I'm curious what your thoughts on Shakespeare and feminism are. I have such wildly different opinions myself because I think he wrote some very strong female characters, and then he wrote Taming of the Shrew (there are other examples- but that one is the worst in my mind). Anyway I would love to hear your thoughts on the matter!
I’m flattered you’d want to hear my opinion on this because I am not a Shakespeare scholar and am by no means an expert! I haven’t read all the plays yet, and I haven’t read Taming of the Shrew, although I’m aware it involves a man ‘taming’ a woman into conforming with patriarchal notions of gender roles. I need to read the play before I can form an opinion, but my question would be this: does Shakespeare endorse the actions of his characters? Is this ‘taming’ presented in an uncritical light? Could it be read in a different way, as a critique of gender roles and what women are forced to endure? Could it in any way be highlighting the artificiality of gender roles, and suggesting that they’re a social construct and not inherently natural? (I could be, and probably am, way off with this, but these are the questions I’ll be thinking about when I read the play). In Hamlet, Ophelia seems to lack agency and is obedient to the male characters. But her story is a very powerful one and is often read as a critique of patriarchal court culture and the enormous pressure it places on women, which seems to drive Ophelia out of her mind.
From the plays I have read, my opinion is that Shakespeare writes very interesting, compelling, and complex female characters. Lady Macbeth. Portia. Juliet. Cleopatra. Goneril and Regan. Ophelia. They’re not the silent plot devices one often finds in Greek and Roman comedy, for example. They have their own desires and passions and motivations and goals. They have a voice. They act. Even quiet, passive Ophelia has her moment. They are all intelligent and strong in their own way, and often they defy or subvert gender conventions.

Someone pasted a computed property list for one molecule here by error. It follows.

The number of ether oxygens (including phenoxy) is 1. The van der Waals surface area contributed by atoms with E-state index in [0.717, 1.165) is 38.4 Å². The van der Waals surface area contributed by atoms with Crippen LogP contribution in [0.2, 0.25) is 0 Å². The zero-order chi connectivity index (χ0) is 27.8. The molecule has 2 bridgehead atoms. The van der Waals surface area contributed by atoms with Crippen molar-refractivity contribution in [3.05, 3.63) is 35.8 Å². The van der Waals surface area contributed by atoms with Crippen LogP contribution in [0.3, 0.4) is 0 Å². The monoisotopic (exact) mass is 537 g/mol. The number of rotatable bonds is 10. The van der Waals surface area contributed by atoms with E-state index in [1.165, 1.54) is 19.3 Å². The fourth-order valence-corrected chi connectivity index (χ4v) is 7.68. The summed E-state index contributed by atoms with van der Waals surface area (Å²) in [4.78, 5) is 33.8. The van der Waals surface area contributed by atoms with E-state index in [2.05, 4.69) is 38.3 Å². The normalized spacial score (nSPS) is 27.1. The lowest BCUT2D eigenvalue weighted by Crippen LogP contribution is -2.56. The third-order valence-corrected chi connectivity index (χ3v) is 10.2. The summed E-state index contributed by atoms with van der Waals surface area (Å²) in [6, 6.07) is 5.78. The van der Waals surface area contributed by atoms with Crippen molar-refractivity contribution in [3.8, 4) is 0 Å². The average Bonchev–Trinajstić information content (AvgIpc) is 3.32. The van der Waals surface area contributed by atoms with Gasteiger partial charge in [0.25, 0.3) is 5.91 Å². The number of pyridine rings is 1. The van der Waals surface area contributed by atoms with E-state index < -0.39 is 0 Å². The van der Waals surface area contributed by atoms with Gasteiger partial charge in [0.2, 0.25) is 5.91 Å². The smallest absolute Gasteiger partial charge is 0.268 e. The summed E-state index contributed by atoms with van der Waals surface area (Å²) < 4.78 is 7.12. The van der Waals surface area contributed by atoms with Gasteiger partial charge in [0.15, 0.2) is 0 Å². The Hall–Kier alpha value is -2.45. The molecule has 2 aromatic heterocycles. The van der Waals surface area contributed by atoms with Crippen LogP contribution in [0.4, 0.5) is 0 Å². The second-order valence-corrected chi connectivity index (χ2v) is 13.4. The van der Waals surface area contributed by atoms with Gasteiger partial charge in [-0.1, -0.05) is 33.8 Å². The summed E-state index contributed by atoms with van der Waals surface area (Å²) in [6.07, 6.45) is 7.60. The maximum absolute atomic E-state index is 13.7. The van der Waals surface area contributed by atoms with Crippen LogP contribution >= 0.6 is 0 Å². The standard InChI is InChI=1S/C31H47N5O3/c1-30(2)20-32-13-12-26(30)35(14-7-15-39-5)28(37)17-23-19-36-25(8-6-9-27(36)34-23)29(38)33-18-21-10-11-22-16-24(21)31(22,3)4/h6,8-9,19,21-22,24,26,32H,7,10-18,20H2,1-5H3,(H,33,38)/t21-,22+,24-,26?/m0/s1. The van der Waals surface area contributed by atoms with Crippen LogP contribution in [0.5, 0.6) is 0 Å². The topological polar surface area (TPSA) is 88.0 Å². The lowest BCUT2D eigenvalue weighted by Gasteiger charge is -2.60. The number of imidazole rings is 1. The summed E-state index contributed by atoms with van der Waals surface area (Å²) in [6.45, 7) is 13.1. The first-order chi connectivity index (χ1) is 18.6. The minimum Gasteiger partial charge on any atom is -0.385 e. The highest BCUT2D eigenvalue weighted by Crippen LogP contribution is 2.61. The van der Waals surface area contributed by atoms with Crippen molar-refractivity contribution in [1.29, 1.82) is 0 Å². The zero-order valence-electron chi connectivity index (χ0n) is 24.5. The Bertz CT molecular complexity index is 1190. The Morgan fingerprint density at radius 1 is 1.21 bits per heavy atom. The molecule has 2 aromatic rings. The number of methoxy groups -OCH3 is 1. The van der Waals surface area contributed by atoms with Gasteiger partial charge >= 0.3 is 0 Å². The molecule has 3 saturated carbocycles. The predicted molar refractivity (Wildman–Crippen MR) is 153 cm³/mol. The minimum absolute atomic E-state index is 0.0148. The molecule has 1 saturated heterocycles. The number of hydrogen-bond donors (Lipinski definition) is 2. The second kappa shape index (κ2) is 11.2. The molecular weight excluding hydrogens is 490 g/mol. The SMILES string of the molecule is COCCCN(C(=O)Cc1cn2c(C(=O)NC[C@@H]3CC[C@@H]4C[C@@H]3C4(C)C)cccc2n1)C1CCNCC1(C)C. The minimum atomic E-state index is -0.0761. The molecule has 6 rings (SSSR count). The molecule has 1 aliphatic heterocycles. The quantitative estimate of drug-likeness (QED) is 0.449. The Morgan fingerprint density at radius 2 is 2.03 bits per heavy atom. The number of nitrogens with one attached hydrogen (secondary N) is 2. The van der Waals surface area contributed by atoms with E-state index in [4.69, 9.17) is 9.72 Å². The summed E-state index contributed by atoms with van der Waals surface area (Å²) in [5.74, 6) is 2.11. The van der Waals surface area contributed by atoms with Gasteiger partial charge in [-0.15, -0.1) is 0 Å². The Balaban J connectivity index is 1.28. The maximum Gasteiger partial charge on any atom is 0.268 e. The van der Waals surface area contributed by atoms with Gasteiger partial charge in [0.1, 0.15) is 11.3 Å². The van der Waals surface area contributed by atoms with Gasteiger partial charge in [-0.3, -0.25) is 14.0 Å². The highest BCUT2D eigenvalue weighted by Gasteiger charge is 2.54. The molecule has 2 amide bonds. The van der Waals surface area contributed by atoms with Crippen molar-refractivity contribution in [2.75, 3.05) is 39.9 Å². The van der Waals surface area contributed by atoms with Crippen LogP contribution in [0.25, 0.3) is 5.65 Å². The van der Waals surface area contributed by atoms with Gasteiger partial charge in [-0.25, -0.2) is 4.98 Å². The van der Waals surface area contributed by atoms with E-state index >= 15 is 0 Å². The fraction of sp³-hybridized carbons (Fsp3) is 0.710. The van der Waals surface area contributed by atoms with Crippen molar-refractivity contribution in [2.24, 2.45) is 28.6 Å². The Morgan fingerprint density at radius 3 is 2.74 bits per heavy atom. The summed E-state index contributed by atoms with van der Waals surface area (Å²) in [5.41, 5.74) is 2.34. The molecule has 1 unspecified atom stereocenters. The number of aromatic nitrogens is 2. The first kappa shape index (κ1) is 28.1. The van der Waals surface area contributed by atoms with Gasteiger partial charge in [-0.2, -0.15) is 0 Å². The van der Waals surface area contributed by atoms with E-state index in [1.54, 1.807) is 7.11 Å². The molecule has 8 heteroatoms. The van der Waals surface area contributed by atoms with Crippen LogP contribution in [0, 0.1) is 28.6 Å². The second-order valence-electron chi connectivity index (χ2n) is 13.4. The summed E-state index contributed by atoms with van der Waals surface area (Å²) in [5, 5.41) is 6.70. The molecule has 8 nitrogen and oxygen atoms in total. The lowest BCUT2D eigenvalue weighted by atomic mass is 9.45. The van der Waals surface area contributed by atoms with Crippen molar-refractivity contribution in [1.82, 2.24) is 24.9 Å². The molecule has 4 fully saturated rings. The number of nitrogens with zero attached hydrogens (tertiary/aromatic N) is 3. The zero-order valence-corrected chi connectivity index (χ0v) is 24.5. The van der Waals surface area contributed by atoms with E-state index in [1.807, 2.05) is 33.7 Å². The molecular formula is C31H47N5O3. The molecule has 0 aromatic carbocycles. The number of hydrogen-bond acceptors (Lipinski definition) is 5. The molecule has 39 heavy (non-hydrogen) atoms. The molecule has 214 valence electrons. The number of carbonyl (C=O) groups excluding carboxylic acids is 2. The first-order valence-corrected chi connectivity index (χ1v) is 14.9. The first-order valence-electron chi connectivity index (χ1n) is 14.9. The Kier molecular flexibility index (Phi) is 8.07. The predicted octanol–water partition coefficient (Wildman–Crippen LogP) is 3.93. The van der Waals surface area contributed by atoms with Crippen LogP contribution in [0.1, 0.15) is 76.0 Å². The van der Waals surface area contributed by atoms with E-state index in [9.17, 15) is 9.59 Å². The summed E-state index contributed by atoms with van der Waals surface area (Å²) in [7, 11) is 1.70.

But what does this tell us about Shakespeare and his attitude towards women? I don’t think we can really judge what his personal views were from his plays. Because his characters’ beliefs and opinions are not necessarily his beliefs and opinions. To what extent does any particular character’s views and beliefs reflect Shakespeare’s own views and beliefs? To what extent (if any?) does Shakespeare endorse or uphold a particular character’s views and beliefs and/or actions? I made a similar point about Euripides. His Medea gives a wonderful speech about the inequalities and double standards imposed on women in Greek society, but some of his other characters express a lot of misogyny. How can we tell what Euripides’ own view was? We can’t. We definitely know that neither Shakespeare nor Euripides were feminists, because the feminist movement didn’t exist in their times. To call either of them a feminist would be anachronistic, I think. But that doesn’t necessarily mean that they (or others living in their times) were unaware of the inequalities and struggles women faced, or that they unquestioningly accepted prescribed gender roles. The fact that Medea’s speech exists at all is proof of this, I think. Shakespeare was writing under Elizabeth I (and later James), the daughter of a woman accused of adultery and witchcraft, a highly educated woman in a position of power, who defied gender conventions by refusing to marry and ruling in her own right.
I think what Shakespeare and the Greek tragedians do is question things and make people think. Rather than endorsing one view over another, their plays usually seem to present both sides of an argument.
Whatever his personal beliefs about the appropriate position of women in society, Shakespeare’s plays suggest that he at least saw women as individual human beings, separate from their husbands and male relatives, with their own minds, wills, and capabilities.